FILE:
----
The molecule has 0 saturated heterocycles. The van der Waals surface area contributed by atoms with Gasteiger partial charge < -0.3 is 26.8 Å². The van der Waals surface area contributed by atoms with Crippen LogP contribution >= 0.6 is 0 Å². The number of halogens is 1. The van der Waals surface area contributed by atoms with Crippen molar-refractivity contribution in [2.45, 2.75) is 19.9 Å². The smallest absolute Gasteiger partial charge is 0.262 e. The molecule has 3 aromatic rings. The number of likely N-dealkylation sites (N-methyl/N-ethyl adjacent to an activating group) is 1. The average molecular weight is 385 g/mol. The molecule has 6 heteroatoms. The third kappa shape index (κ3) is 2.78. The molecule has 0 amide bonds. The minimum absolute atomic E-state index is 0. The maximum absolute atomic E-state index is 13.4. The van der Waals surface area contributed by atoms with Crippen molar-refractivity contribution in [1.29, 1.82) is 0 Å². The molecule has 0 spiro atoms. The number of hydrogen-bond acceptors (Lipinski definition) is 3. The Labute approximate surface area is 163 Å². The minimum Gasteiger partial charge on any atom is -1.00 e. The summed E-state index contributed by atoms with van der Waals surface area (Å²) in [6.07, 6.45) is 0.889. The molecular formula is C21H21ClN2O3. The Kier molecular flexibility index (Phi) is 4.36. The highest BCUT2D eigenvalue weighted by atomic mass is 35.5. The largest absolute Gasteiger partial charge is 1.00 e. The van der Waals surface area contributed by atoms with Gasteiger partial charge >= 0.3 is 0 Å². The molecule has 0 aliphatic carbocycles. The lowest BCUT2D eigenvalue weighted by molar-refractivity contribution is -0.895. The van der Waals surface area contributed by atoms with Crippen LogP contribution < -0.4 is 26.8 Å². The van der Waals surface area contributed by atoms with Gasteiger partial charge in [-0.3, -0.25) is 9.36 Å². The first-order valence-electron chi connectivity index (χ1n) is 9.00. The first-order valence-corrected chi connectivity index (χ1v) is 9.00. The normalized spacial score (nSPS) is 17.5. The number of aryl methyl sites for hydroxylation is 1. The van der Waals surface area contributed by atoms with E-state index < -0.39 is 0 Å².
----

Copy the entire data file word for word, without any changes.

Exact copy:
The molecule has 0 saturated heterocycles. The van der Waals surface area contributed by atoms with Gasteiger partial charge < -0.3 is 26.8 Å². The van der Waals surface area contributed by atoms with Crippen LogP contribution >= 0.6 is 0 Å². The number of halogens is 1. The van der Waals surface area contributed by atoms with Crippen molar-refractivity contribution in [2.45, 2.75) is 19.9 Å². The smallest absolute Gasteiger partial charge is 0.262 e. The molecule has 3 aromatic rings. The number of likely N-dealkylation sites (N-methyl/N-ethyl adjacent to an activating group) is 1. The average molecular weight is 385 g/mol. The molecule has 6 heteroatoms. The third kappa shape index (κ3) is 2.78. The molecule has 0 amide bonds. The minimum absolute atomic E-state index is 0. The maximum absolute atomic E-state index is 13.4. The van der Waals surface area contributed by atoms with Crippen molar-refractivity contribution in [1.29, 1.82) is 0 Å². The molecule has 0 spiro atoms. The number of hydrogen-bond acceptors (Lipinski definition) is 3. The Labute approximate surface area is 163 Å². The minimum Gasteiger partial charge on any atom is -1.00 e. The summed E-state index contributed by atoms with van der Waals surface area (Å²) in [6.07, 6.45) is 0.889. The molecular formula is C21H21ClN2O3. The Kier molecular flexibility index (Phi) is 4.36. The highest BCUT2D eigenvalue weighted by atomic mass is 35.5. The largest absolute Gasteiger partial charge is 1.00 e. The van der Waals surface area contributed by atoms with Gasteiger partial charge >= 0.3 is 0 Å². The molecule has 0 aliphatic carbocycles. The lowest BCUT2D eigenvalue weighted by molar-refractivity contribution is -0.895. The van der Waals surface area contributed by atoms with Crippen LogP contribution < -0.4 is 26.8 Å². The van der Waals surface area contributed by atoms with Gasteiger partial charge in [-0.3, -0.25) is 9.36 Å². The first-order valence-electron chi connectivity index (χ1n) is 9.00. The first-order valence-corrected chi connectivity index (χ1v) is 9.00. The normalized spacial score (nSPS) is 17.5. The number of aryl methyl sites for hydroxylation is 1. The van der Waals surface area contributed by atoms with E-state index < -0.39 is 0 Å².